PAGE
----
We're sorry, but the page you were seeking does not exist. It may have been moved or expired. Perhaps our search engine can help.
Almost every day now, somebody asks me if I'm all buttoned up and ready for the winter, the supposition is that landscape season is over and all we have to do is wait for the spring. This is one of the busiest times of the year, and as always we will be lucky to get done with all we have to do before we just can't do any more.
David Lendrum is a master gardener and owner of Landscape Alaska. Responses or questions can be sent to www.landscapealaska.com.
This time of year is prime planting season, we are putting trees and shrubs into landscapes at record rates; groves, hedges, island beds and privacy screens are being installed. People are calling and meeting me at the nursery to get their selections, truckloads of Roses, Rhododendrons, Spiraeas and Dogwoods are heading out to the yards and gardens of people all over the borough. The race is on to plant before the ground freezes, before winter really sets in, and this autumn is likely to be shorter than we want.
The seasonal storms have whipped leaves from many exposed trees, and of course some species loose their foliage early, but the loss of leaves is not a signal that all is over for the planting season. Leaves are being discarded; the color changes indicate that their nutrients are being stripped away and transported into the storage organS of the woody plants. The colorful show we all love is an indication of high activity levels in those busy beings.
Woody plants, those that form a permanent structure above ground instead of retreating totally to the dark safe underground, are pretty complex creatures. They breathe, eat, grow, respond to stimuli and stress, manufacture their food from the air, water, and sunlight, and who knows if they dream. They do all these things slower than we do, but in such immense numbers, that they create another very significant layer of life in our biosphere.
This time of year, the sugars that they have been creating all summer are being stored as starches in the bark and roots. The tissues where these sugars were manufactured are being emptied. The rich green of their thick flesh is fading to translucence, and the burgundies, oranges and brilliant gold of the remnant leaves are colors that were always there, but concealed by the chlorophyll. These bright flags and pennants whip about in the gales and slip off their branches, but not before they have sent their accumulated treasures into the storage vaults of the trees.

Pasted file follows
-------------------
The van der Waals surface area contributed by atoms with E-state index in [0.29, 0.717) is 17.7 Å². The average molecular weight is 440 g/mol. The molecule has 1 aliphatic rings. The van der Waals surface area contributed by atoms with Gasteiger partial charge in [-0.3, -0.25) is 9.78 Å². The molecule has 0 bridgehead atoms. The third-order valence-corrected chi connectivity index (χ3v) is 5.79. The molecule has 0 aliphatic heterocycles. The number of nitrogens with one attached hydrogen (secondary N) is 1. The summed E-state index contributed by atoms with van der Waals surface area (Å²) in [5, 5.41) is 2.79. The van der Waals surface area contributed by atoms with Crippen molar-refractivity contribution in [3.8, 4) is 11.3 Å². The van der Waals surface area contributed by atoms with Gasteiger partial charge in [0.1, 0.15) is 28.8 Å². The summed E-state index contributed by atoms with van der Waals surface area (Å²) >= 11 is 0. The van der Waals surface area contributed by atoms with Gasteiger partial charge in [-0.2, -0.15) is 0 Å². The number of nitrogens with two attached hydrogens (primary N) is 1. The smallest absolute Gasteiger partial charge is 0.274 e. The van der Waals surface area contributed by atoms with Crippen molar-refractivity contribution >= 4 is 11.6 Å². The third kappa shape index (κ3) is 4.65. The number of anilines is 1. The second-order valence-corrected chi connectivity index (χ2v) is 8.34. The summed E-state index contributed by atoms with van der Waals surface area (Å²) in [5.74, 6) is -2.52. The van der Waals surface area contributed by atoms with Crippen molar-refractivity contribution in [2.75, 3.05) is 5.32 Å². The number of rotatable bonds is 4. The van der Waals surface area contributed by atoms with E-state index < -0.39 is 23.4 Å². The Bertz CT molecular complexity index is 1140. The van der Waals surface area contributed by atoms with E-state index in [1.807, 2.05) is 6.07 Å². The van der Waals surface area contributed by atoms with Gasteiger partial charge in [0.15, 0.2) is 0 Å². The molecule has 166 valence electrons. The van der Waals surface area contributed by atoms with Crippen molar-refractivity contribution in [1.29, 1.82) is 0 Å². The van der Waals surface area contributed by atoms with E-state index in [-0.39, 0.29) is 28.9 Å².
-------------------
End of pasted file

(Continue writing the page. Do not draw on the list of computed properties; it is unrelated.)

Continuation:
The trees are busily putting these materials away for the winter, roots are swelling, new tissues are growing underground and layers of potato like flesh is being formed along the roots. Recent research shows us that much of the storage is done aboveground too. The bark and buds of the shrubs and trees contains significant amounts of this stored food. I guess the deer and moose already knew that.
Part of our work involves looking at the roots of the plants, we dig and plant almost every day and we see the seasonal changes exhibited by these generally hidden parts of the plants. The autumn roots are so rich and thick looking that it is a pleasure to handle them. We planted dozens of Roses, Spiraeas and Sorbarias at the Terry Miller Building last week. The roots of these shrubs were so shiny and vibrant with growth and life that we marveled at their vigor. The leaves were turning yellow and red, but the roots were pearly, shimmering, and full of purpose.
The roots will be growing for another month, busily seeking space and settling into their new sites, but even after that they are not truly dormant. They still respire; they absorb oxygen, and give off carbon dioxide, they tick slowly along waiting for the signal to spring up again, but they are not asleep. They are just waiting.
This time of the year is prime transplanting time, if you have a project that you are doing this fall, and you have some shrubs or trees potentially impacted by the earthwork, don't write them off. They will surprise you with their tenacity. Make sure to get enough of the root in the excavation, give them a good soil base and sufficient drainage, and water them in with some root stimulating vitamin B-1 and you will have a great success rate.
Creating new landscapes, expanding driveways underground utility work, or even moving shrubs to accommodate a lovely new fence, dig and plant with confidence. Fall is good planting weather.
David Lendrum is a master gardener and owner of Landscape Alaska. Responses or questions can be sent to www.landscapealaska.com